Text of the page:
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Edited Transcript of NTRS earnings conference call or presentation 25-Apr-17 2:00pm GMT

Thomson Reuters StreetEvents

Q1 2017 Northern Trust Corp Earnings Call

CHICAGO Apr 29, 2017 (Thomson StreetEvents) -- Edited Transcript of Northern Trust Corp earnings conference call or presentation Tuesday, April 25, 2017 at 2:00:00pm GMT

TEXT version of Transcript

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Corporate Participants

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* Mark M. Bette

Northern Trust Corporation - SVP and Manager of Management Reporting, Planning & Analysis

* Stephen Biff Bowman

Northern Trust Corporation - CFO and EVP

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Conference Call Participants

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* Alexander Blostein

Goldman Sachs Group Inc., Research Division - Lead Capital Markets Analyst

* Betsy Lynn Graseck

Morgan Stanley, Research Division - MD

* Brennan Hawken

UBS Investment Bank, Research Division - Executive Director and Equity Research Analyst of Financials

* Brian Bertram Bedell

Deutsche Bank AG, Research Division - Director in Equity Research

* Glenn Paul Schorr

Evercore ISI, Research Division - Senior MD, Senior Research Analyst and Fundamental Research Analyst

* James Francis Mitchell

The Buckingham Research Group Incorporated - Research Analyst

* Kenneth Michael Usdin

Jefferies LLC, Research Division - MD and Senior Equity Research Analyst

* Marlin Lacey Mosby

Vining Sparks IBG, LP, Research Division - Director of Banking and Equity Strategies

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Presentation

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Operator [1]

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Good day, everyone, and welcome to the Northern Trust Corporation First Quarter 2017 Earnings Conference Call. Today's call is being recorded.

At this time, I would like to turn the call over to the Director of Investor Relations, Mark Bette, for opening remarks and introductions. Please go ahead, sir.

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Mark M. Bette, Northern Trust Corporation - SVP and Manager of Management Reporting, Planning & Analysis [2]

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Thank you, Don. Good morning, everyone, and welcome to Northern Trust Corporation's First Quarter 2017 Earnings Conference Call. Joining me on our call this morning are Biff Bowman, our Chief Financial Officer; Jane Karpinski, our Controller; and Kelly Moen from our Investor Relations team. For those of you who did not receive our first quarter earnings press release and financial trends report via e-mail this morning, they are both available on our website at northerntrust.com. Also on our website, you will find our quarterly earnings review presentation, which we will use to guide today's conference call.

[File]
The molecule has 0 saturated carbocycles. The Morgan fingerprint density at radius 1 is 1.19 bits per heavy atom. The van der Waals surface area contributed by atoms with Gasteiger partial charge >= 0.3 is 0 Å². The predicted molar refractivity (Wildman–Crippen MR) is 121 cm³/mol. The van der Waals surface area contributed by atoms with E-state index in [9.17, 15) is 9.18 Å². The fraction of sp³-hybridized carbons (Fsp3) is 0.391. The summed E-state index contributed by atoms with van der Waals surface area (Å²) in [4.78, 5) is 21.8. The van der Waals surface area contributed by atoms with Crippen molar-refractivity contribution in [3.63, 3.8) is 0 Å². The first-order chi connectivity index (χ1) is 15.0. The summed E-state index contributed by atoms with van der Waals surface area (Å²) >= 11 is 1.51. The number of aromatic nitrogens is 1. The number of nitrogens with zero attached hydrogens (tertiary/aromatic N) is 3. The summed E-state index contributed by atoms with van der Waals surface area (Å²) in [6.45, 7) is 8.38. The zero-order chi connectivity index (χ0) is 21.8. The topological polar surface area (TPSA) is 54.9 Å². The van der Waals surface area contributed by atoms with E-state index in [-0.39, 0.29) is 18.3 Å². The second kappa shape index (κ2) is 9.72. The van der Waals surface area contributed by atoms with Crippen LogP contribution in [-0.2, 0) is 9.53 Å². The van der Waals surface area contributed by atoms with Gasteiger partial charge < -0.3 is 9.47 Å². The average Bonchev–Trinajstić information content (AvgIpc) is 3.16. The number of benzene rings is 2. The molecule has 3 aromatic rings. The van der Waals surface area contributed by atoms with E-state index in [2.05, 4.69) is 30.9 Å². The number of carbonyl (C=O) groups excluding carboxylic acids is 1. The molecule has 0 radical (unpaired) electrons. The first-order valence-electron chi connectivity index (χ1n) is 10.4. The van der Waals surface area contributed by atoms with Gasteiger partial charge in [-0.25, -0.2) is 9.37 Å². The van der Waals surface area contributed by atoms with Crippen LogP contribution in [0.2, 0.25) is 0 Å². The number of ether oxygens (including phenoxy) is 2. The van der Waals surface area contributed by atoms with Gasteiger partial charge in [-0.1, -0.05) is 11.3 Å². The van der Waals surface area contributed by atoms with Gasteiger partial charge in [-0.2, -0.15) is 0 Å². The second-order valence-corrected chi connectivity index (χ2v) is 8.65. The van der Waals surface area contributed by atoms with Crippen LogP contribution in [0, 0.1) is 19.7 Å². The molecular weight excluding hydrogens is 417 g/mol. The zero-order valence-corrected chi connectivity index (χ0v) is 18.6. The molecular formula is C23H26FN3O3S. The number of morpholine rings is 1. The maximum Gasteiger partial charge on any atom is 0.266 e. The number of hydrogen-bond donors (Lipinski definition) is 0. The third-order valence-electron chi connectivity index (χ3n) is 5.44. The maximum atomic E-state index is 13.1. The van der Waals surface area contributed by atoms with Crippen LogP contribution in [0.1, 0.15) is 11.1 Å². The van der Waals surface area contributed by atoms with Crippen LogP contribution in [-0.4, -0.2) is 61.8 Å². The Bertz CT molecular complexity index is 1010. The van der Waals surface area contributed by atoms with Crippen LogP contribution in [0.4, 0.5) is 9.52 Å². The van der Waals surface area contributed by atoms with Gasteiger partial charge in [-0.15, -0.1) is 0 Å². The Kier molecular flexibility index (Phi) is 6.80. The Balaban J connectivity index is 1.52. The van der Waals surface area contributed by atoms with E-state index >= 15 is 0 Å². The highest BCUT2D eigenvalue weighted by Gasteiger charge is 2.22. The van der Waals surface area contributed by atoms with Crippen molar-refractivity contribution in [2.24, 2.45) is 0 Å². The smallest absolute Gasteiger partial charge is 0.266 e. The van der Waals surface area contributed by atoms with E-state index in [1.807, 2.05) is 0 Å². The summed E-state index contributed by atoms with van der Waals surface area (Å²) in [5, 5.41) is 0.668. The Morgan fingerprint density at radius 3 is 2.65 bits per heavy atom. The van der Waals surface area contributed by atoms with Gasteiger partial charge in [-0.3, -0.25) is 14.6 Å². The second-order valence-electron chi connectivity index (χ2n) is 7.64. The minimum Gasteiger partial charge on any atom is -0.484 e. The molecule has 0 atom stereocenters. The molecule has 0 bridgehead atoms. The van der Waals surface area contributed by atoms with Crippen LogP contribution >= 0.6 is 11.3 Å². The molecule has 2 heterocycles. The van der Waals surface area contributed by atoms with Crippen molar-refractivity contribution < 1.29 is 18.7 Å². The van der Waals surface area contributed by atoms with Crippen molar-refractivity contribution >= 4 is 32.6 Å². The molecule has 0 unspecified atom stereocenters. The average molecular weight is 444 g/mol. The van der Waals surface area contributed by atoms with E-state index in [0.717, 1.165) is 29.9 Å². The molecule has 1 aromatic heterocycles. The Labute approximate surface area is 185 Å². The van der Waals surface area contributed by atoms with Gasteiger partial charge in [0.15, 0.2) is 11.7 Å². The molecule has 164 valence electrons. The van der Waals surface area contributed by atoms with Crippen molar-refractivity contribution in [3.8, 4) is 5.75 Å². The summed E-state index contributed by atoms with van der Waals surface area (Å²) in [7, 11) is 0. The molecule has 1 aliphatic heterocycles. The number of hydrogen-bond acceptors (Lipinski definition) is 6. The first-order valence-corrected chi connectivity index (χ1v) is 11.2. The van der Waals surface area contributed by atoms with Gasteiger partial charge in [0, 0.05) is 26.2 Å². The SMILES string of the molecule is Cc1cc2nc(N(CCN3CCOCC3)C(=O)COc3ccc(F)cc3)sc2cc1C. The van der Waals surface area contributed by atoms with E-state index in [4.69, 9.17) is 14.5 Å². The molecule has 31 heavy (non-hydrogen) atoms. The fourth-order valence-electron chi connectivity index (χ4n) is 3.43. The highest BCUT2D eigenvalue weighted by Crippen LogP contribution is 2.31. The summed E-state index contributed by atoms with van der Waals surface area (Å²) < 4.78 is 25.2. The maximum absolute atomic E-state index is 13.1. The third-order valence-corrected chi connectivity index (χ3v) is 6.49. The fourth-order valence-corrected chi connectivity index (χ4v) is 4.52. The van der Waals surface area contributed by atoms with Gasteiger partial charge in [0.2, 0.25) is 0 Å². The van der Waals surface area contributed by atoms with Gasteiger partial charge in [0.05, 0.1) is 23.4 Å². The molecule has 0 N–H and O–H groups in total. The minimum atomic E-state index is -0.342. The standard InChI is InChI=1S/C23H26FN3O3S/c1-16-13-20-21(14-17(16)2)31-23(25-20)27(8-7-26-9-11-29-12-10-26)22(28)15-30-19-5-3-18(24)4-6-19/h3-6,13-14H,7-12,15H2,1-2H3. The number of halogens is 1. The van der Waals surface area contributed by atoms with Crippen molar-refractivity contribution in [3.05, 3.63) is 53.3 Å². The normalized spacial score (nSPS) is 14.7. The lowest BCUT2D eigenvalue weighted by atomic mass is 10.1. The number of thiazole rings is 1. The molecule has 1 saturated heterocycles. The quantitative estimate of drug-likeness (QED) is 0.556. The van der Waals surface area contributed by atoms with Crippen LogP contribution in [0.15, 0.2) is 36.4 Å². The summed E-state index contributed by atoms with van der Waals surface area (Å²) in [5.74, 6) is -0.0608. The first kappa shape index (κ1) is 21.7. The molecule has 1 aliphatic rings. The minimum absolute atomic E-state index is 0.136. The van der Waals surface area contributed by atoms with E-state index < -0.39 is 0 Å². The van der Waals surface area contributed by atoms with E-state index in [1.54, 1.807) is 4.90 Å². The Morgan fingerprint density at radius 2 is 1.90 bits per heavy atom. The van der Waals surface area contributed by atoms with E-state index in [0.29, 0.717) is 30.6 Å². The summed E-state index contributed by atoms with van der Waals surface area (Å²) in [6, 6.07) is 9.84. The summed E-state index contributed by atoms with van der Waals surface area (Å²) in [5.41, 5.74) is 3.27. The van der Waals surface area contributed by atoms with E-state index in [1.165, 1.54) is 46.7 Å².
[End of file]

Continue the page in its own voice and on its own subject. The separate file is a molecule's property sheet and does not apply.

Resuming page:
This April 25 call is being webcast live on northerntrust.com. The only authorized rebroadcast of this call is the replay that will be available on our website through May 23. Northern Trust disclaims any continuing accuracy of the information provided in this call after today.

Now for our safe harbor statement. What we say during today's call may include forward-looking statements which are Northern Trust's current estimates and expectation of future events or future results. Actual results, of course, could differ materially from those expressed or implied by these statements because the realization of those results is subject to many risks and uncertainties that are difficult to predict. I urge you to read our 2016 Annual Report on Form 10-K and other reports filed with the Securities and Exchange Commission for detailed information about factors that could affect actual results. During today's question-and-answer session, please limit your initial query to 1 question and 1 related follow-up. This will allow us to move through the queue and enable as many people as possible the opportunity to ask questions as time permits. Thank you, again, for joining us today.

Let me turn the call over to Biff Bowman.

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Stephen Biff Bowman, Northern Trust Corporation - CFO and EVP [3]